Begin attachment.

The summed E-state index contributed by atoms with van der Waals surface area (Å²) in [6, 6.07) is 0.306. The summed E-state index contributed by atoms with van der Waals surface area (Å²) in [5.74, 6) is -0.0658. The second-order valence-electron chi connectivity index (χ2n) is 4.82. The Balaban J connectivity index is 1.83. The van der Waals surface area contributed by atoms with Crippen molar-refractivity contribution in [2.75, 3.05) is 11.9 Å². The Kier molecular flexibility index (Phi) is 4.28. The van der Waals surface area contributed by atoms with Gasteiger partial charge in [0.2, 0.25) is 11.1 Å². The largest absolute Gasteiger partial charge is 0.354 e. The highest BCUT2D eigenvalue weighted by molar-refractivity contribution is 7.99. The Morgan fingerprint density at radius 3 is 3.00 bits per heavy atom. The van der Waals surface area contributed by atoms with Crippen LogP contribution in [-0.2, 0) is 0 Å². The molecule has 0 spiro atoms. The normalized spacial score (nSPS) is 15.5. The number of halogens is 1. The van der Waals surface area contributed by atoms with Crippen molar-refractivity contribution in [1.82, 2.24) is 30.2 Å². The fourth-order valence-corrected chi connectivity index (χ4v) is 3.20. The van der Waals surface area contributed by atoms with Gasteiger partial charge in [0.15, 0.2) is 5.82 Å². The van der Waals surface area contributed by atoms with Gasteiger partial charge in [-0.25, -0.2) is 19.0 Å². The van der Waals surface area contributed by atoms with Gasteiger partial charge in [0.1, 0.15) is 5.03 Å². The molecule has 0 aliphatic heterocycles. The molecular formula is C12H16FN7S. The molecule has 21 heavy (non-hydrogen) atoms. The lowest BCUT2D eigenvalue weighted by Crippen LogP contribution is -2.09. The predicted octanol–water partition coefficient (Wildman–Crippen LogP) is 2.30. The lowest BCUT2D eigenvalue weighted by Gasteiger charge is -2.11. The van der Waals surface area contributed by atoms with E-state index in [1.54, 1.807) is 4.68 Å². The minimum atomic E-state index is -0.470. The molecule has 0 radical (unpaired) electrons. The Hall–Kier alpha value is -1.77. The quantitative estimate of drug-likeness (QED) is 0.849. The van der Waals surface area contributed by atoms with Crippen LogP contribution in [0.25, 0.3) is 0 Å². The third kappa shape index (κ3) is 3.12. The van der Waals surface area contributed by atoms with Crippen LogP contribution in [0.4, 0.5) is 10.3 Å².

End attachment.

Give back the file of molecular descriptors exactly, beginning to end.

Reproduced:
The summed E-state index contributed by atoms with van der Waals surface area (Å²) in [6, 6.07) is 0.306. The summed E-state index contributed by atoms with van der Waals surface area (Å²) in [5.74, 6) is -0.0658. The second-order valence-electron chi connectivity index (χ2n) is 4.82. The Balaban J connectivity index is 1.83. The van der Waals surface area contributed by atoms with Crippen molar-refractivity contribution in [2.75, 3.05) is 11.9 Å². The Kier molecular flexibility index (Phi) is 4.28. The van der Waals surface area contributed by atoms with Gasteiger partial charge in [0.2, 0.25) is 11.1 Å². The largest absolute Gasteiger partial charge is 0.354 e. The highest BCUT2D eigenvalue weighted by molar-refractivity contribution is 7.99. The Morgan fingerprint density at radius 3 is 3.00 bits per heavy atom. The van der Waals surface area contributed by atoms with Crippen LogP contribution in [-0.2, 0) is 0 Å². The molecule has 0 spiro atoms. The normalized spacial score (nSPS) is 15.5. The number of halogens is 1. The van der Waals surface area contributed by atoms with Crippen molar-refractivity contribution in [1.82, 2.24) is 30.2 Å². The fourth-order valence-corrected chi connectivity index (χ4v) is 3.20. The van der Waals surface area contributed by atoms with Gasteiger partial charge in [0.15, 0.2) is 5.82 Å². The van der Waals surface area contributed by atoms with Gasteiger partial charge in [-0.25, -0.2) is 19.0 Å². The van der Waals surface area contributed by atoms with Gasteiger partial charge in [0.1, 0.15) is 5.03 Å². The molecule has 0 aliphatic heterocycles. The molecular formula is C12H16FN7S. The molecule has 21 heavy (non-hydrogen) atoms. The lowest BCUT2D eigenvalue weighted by Crippen LogP contribution is -2.09. The predicted octanol–water partition coefficient (Wildman–Crippen LogP) is 2.30. The lowest BCUT2D eigenvalue weighted by Gasteiger charge is -2.11. The van der Waals surface area contributed by atoms with E-state index in [1.54, 1.807) is 4.68 Å². The minimum atomic E-state index is -0.470. The molecule has 0 radical (unpaired) electrons. The Hall–Kier alpha value is -1.77. The quantitative estimate of drug-likeness (QED) is 0.849. The van der Waals surface area contributed by atoms with Crippen LogP contribution in [0.25, 0.3) is 0 Å². The third kappa shape index (κ3) is 3.12. The van der Waals surface area contributed by atoms with Crippen LogP contribution in [0.4, 0.5) is 10.3 Å².